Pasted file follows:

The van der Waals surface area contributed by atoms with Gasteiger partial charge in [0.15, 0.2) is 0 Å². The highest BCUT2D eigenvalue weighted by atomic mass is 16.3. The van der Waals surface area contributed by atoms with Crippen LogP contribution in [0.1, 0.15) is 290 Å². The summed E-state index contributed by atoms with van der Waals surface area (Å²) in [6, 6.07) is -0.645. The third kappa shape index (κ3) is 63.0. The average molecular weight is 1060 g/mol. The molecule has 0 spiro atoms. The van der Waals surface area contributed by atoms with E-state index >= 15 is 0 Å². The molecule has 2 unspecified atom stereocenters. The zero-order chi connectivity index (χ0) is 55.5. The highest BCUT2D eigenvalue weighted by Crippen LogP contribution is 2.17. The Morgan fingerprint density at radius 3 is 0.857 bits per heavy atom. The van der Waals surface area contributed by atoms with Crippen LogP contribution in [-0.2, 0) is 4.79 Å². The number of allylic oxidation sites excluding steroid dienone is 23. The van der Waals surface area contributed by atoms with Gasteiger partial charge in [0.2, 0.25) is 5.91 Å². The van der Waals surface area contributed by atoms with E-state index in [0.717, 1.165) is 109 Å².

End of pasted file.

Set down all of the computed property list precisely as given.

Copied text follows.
The van der Waals surface area contributed by atoms with Gasteiger partial charge in [0.15, 0.2) is 0 Å². The highest BCUT2D eigenvalue weighted by atomic mass is 16.3. The van der Waals surface area contributed by atoms with Crippen LogP contribution in [0.1, 0.15) is 290 Å². The summed E-state index contributed by atoms with van der Waals surface area (Å²) in [6, 6.07) is -0.645. The third kappa shape index (κ3) is 63.0. The average molecular weight is 1060 g/mol. The molecule has 0 spiro atoms. The van der Waals surface area contributed by atoms with E-state index >= 15 is 0 Å². The molecule has 2 unspecified atom stereocenters. The zero-order chi connectivity index (χ0) is 55.5. The highest BCUT2D eigenvalue weighted by Crippen LogP contribution is 2.17. The Morgan fingerprint density at radius 3 is 0.857 bits per heavy atom. The van der Waals surface area contributed by atoms with Crippen LogP contribution in [-0.2, 0) is 4.79 Å². The number of allylic oxidation sites excluding steroid dienone is 23. The van der Waals surface area contributed by atoms with Gasteiger partial charge in [0.2, 0.25) is 5.91 Å². The van der Waals surface area contributed by atoms with E-state index in [0.717, 1.165) is 109 Å².